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A Matter of Priorities: American Production in World War II, Part 1

Determining needs

“It would be unwise to assume we can defeat Germany simply by outproducing her. . . . Wars are won by sound strategy implemented by well-trained forces which are adequately and effectively equipped.”

– Brig. Gen. Leonard T. Gerow, U.S. Army War Plans Division

How many men will the United States need in uniform? Where and how quickly will it get the arms, equipment, and supplies needed to support them in an upcoming global war? These were questions the leaders of America’s armed services had been wrestling with for months. Army leaders remembered the domestic production chaos experienced in World War I when half-trained troops arrived in France and fought German armies using Allied weapons – many units even had to wear British uniforms! Thanks to astute lobbying by Army Chief of Staff Gen. George Marshall, this time America was addressing the military manpower and logistic needs earlier, but was it early enough? Would the money coming in – $9 billion and counting – be properly allocated? Most important of all, who would get what, when? Tough questions, made tougher because of a variety of needs and demands – all urgent, many conflicting.

To avoid a repeat of what historian Geoffrey Perret called “the production farce” of World War I, in 1924 the War Department created the Army Industrial College (AIC). Its one-year curriculum annually brought together promising young officers, economists, and industrialists to mutually teach and learn what it took to equip an army in time of war. Its conclusions were organized into a 20-page survey of industry outline, annually updated, and incorporated into the military industrial mobilization plan. Its appendices identified “who could make what, how well, how quickly and at what price” and by 1941, when stacked, were more than four feet high.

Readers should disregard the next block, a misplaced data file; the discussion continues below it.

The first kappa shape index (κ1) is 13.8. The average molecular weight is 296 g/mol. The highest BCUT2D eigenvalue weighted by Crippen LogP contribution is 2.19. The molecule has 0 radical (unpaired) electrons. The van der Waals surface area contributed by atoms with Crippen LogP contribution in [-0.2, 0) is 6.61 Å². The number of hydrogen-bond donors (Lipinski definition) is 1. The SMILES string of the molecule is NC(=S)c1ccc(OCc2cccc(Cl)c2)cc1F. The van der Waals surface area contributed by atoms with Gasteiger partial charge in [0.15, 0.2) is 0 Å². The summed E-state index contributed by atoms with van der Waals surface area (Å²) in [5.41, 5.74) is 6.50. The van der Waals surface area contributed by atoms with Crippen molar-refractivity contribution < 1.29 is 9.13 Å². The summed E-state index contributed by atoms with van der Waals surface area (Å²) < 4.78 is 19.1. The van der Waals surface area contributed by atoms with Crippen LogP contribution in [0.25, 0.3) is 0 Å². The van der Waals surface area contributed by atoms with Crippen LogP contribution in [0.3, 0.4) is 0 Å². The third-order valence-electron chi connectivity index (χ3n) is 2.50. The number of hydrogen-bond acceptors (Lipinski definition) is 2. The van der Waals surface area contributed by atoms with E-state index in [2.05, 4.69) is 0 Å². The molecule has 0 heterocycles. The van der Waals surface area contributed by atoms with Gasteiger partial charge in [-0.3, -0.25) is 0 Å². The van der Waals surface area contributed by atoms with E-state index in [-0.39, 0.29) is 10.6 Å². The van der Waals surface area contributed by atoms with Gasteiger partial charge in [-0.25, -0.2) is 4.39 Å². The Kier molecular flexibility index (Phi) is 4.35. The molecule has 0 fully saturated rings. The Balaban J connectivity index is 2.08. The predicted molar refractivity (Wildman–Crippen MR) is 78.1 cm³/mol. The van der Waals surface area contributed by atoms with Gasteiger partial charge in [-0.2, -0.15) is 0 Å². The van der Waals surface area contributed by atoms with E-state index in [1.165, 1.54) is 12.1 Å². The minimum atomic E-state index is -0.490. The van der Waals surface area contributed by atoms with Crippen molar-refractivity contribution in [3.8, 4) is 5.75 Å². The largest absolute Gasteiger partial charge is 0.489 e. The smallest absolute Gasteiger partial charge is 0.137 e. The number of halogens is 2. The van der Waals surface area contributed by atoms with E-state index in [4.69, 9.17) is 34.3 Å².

Simultaneously, the War Department placed what came to be called “educational orders” of important new weapons designed to work out production problems as much as possible under the interwar budgetary constraints. For example, a medium tank contained about 4,500 individual parts. The prime contractor might make 1,000. Hundreds of subcontractors would be needed to make the other 3,500. Thanks to the work of the AIC, the War Department had the names and addresses of every one.

Then, of course, there was the problem of manpower itself. In July 1941 President Roosevelt requested an estimate of how big an army the nation would need to defeat the Axis. To answer that question, Marshall turned to Maj. Albert Wedemeyer of the General Staff. Wedemeyer had studied at Germany’s Kriegsakademie and got to know the Wehrmacht’s methods and many of the field marshals and generals now fighting.

Army intelligence projected that by 1943 Germany and its allies would field 400 divisions. Using the standard offensive ratio of two to one, that meant to achieve victory America and its allies had to deploy 800 divisions. With German armies in the summer of 1941 advancing at will into Russia, Wedemeyer, anticipating its defeat, wrote off any contribution from the Soviet Union. He calculated that Britain and its Empire could provide 100 divisions. The balance, 700 divisions, had to come from America.

Economists and industrialists agreed that the maximum population percentage the military could siphon without wrecking industrial mobilization was 10 percent. In 1940, America’s population was about 135 million with a workforce of about 40 million men and almost 13 million women, making the low figure 4 million and the high figure 13.5 million. A combat infantry division of 15,000 men requires about 25,000 support troops. Not taking into account the needs of the other branches, 700 Army divisions required up to 28 million men, more than 20 percent of America’s population – an impossible number.

After some serious number crunching and allowing for the needs of the other branches, Wedemeyer determined the Army could obtain a maximum number of 8.8 million men organized into 216 divisions. To move 5 million of these men to Europe would require 1,000 transports of at least 7,000 tons. Building such a fleet and training and equipping the troops would take roughly two years.

With Wedemeyer’s plan broadly accepted, it seemed Marshall would achieve his goal of quickly having a fully equipped and trained army. Then President Franklin Roosevelt blew the plan out of the water by authorizing almost half of all military production in 1941 to go to the British.

To be continued


DWIGHT JON ZIMMERMAN is a bestselling and award-winning author, radio host, and president of the...